- Vinegar can help lower blood sugar, though this effect may not be universal.
Follow along as Casey makes brunch in the video above, or scroll down for the full recipe.
Serves 6-8 people
- 6 large eggs (10-inch skillet); or 8 large eggs (12-inch skillet)
- ¼ cup unsweetened almond milk (or another nut milk/milk substitute of choice)
- 2 garlic cloves, minced
- ¼ tsp sea salt, plus more for sprinkling
- Freshly ground black pepper
- 6 scallions, chopped
- 2 cups chopped broccoli
- ⅛ tsp smoked paprika
- Cherry tomatoes
- ¼ cup crumbled feta cheese (optional)
- 3 cups mixed berries (frozen berries work just as well as fresh ones)
- ½ tsp kosher salt
- ½ tsp fresh lemon zest
- 3 tbsp fresh lemon juice (required if using fresh berries, optional for frozen berries)
- 2 tbsp basil seeds (or chia seeds)
- Water as needed for thinning
Almond flour pancakes
- 4 eggs
- 2 tsp vanilla extract
- 1/3 cup unsweetened milk of choice
- 1/4 cup coconut oil (plus extra for frying)
- 1 cup almond flour (super fine, not almond meal)
- 2 tbsp coconut flour
- 2 tbsp allulose
- 2 tsp baking powder
- 1 pinch flake salt
- 1 teaspoon cinnamon
- Red lettuce
- Butter lettuce
- 2 tbsp Dijon mustard
- 4-6 tbsp extra-virgin olive oil or MCT oil
- 2 tbsp finely chopped shallots
- 2 tbsp balsamic or red-wine vinegar
- ¼ tsp fine sea salt
- Freshly ground black pepper to taste
Frittata (inspired by Love & Lemons)
- Note: start by chopping your broccoli, scallions, and garlic to allow their enzymatic transformations to kick off.
- Preheat oven to 400°F.
- Add eggs, almond milk, salt, and garlic to a large bowl and whisk until combined. Set aside.
- Add 1 tbsp olive oil to a cast iron skillet and place on medium heat.
- Add broccoli and scallions to the skillet and season with salt and pepper. Cook 5-8 minutes, until the broccoli is tender but still bright green.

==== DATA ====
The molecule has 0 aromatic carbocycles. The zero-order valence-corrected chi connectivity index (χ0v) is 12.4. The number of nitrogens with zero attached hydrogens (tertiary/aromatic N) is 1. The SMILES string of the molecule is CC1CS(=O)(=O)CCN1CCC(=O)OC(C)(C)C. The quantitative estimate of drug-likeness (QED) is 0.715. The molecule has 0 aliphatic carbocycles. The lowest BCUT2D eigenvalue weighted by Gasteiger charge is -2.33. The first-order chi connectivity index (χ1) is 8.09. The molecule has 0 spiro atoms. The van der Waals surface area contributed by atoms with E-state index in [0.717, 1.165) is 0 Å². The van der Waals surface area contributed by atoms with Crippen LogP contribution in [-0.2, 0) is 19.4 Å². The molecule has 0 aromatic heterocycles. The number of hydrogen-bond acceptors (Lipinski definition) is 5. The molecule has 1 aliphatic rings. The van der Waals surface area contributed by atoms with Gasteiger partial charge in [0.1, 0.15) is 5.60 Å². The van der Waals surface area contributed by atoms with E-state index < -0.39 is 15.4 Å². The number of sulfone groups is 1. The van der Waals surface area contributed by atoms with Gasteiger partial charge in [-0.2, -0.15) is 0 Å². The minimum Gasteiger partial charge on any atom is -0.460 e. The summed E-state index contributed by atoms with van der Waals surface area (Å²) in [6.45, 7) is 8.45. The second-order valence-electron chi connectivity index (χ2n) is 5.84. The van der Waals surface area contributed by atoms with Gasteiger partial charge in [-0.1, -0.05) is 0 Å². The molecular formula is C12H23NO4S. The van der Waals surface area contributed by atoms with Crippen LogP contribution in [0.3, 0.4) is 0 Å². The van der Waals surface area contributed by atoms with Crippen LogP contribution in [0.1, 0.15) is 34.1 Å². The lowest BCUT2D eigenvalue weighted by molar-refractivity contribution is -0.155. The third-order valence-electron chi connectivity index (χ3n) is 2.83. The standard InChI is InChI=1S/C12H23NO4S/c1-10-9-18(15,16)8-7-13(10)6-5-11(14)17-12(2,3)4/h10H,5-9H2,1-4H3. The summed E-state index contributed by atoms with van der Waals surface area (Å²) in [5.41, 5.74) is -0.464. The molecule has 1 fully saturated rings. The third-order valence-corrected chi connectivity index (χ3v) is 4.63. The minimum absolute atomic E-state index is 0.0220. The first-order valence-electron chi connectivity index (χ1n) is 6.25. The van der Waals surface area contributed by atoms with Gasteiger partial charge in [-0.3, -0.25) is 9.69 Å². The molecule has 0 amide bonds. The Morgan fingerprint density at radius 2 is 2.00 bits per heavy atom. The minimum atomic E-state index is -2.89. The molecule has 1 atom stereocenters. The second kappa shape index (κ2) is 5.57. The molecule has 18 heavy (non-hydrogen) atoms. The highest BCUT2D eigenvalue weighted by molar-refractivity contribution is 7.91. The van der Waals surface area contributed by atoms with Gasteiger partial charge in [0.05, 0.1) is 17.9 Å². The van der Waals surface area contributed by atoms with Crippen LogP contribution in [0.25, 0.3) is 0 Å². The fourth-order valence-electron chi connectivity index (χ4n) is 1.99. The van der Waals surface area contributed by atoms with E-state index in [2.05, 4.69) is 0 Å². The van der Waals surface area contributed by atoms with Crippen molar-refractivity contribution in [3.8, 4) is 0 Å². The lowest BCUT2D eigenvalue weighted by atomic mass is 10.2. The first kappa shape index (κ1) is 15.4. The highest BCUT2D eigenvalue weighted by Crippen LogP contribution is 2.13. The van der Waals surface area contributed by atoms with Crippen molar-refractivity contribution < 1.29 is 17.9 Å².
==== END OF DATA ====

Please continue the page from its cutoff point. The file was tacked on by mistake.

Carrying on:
- Add smoked paprika to the skillet; then pour in eggs and gently shake the skillet to evenly distribute the mixture.
- Sprinkle with feta and cherry tomatoes.
- Bake until the eggs are set (15-20 minutes)
Berry compote (inspired by Urban Farmie)
- Add berries, salt, and fresh lemon zest to a saucepan over medium heat. If using fresh berries, add lemon juice (lemon juice is optional if you’re using frozen berries).
- Stir the berries occasionally as they begin to cook.
- Once the mixture starts boiling, stir continuously. Keep cooking and stirring until the compote thickens (5-10 minutes).
- Stir in basil or chia seeds.
- Optional: sweeten with allulose if excessively tart.
Almond flour pancakes (inspired by MadCreations)
- Crack eggs into a large bowl and whisk gently.
- Add the rest of the ingredients and continue to whisk.
- Allow mixture to rest for 5 minutes.
- Preheat a large frying pan and coat it with a small amount of coconut oil (you can also use butter or ghee here).
- Using a spoon or measuring cup, drop small rounds (⅓ – ¼ cup) of batter into the pan.
- Cook each pancake for 1-2 minutes or until it begins to bubble. Then flip the pancake and cook on the opposite side until cooked through (another 30-60 seconds).
- Once cooked, transfer pancakes to a plate and cover with a towel to keep warm while you cook up the rest of the batter.
- Top with your berry compote.
- Dressing: In a small bowl, combine Dijon mustard, vinegar (balsamic or red-wine vinegar), salt, pepper, and oil (olive or MCT). Set aside.
- In a large bowl, add lettuce and shallots.
- Drizzle dressing over greens mixture and toss to combine.
Click here to download a PDF of all four Levels Kitchen recipes!